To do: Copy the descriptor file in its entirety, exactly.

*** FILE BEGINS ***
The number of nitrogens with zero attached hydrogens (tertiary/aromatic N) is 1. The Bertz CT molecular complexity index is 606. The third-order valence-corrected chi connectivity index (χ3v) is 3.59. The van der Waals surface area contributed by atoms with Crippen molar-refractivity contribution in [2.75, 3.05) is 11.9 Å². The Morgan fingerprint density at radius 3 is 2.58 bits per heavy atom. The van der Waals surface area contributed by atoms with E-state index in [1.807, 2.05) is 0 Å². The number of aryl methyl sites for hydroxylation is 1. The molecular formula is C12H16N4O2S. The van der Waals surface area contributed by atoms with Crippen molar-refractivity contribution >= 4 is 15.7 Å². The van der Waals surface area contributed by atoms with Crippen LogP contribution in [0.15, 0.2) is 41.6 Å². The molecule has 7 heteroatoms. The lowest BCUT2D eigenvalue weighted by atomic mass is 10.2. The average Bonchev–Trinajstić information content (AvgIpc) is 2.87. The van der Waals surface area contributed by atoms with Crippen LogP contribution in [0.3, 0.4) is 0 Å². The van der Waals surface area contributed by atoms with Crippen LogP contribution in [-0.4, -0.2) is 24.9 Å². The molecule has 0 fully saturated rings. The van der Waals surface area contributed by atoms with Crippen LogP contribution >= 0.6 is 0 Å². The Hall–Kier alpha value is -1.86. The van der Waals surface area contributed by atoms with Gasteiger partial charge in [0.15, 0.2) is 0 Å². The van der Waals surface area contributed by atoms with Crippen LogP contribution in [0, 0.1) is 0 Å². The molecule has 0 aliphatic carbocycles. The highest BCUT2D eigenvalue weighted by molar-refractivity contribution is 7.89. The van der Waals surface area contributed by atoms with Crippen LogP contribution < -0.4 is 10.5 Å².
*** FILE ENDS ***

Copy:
The number of nitrogens with zero attached hydrogens (tertiary/aromatic N) is 1. The Bertz CT molecular complexity index is 606. The third-order valence-corrected chi connectivity index (χ3v) is 3.59. The van der Waals surface area contributed by atoms with Crippen molar-refractivity contribution in [2.75, 3.05) is 11.9 Å². The Morgan fingerprint density at radius 3 is 2.58 bits per heavy atom. The van der Waals surface area contributed by atoms with E-state index in [1.807, 2.05) is 0 Å². The number of aryl methyl sites for hydroxylation is 1. The molecular formula is C12H16N4O2S. The van der Waals surface area contributed by atoms with Crippen molar-refractivity contribution >= 4 is 15.7 Å². The van der Waals surface area contributed by atoms with Crippen LogP contribution in [0.15, 0.2) is 41.6 Å². The molecule has 7 heteroatoms. The lowest BCUT2D eigenvalue weighted by atomic mass is 10.2. The average Bonchev–Trinajstić information content (AvgIpc) is 2.87. The van der Waals surface area contributed by atoms with Crippen LogP contribution in [0.3, 0.4) is 0 Å². The van der Waals surface area contributed by atoms with Crippen LogP contribution in [-0.4, -0.2) is 24.9 Å². The molecule has 0 fully saturated rings. The van der Waals surface area contributed by atoms with Crippen LogP contribution >= 0.6 is 0 Å². The Hall–Kier alpha value is -1.86. The van der Waals surface area contributed by atoms with Gasteiger partial charge in [0.15, 0.2) is 0 Å². The van der Waals surface area contributed by atoms with Crippen LogP contribution in [0, 0.1) is 0 Å². The molecule has 0 aliphatic carbocycles. The highest BCUT2D eigenvalue weighted by molar-refractivity contribution is 7.89. The van der Waals surface area contributed by atoms with Crippen LogP contribution < -0.4 is 10.5 Å².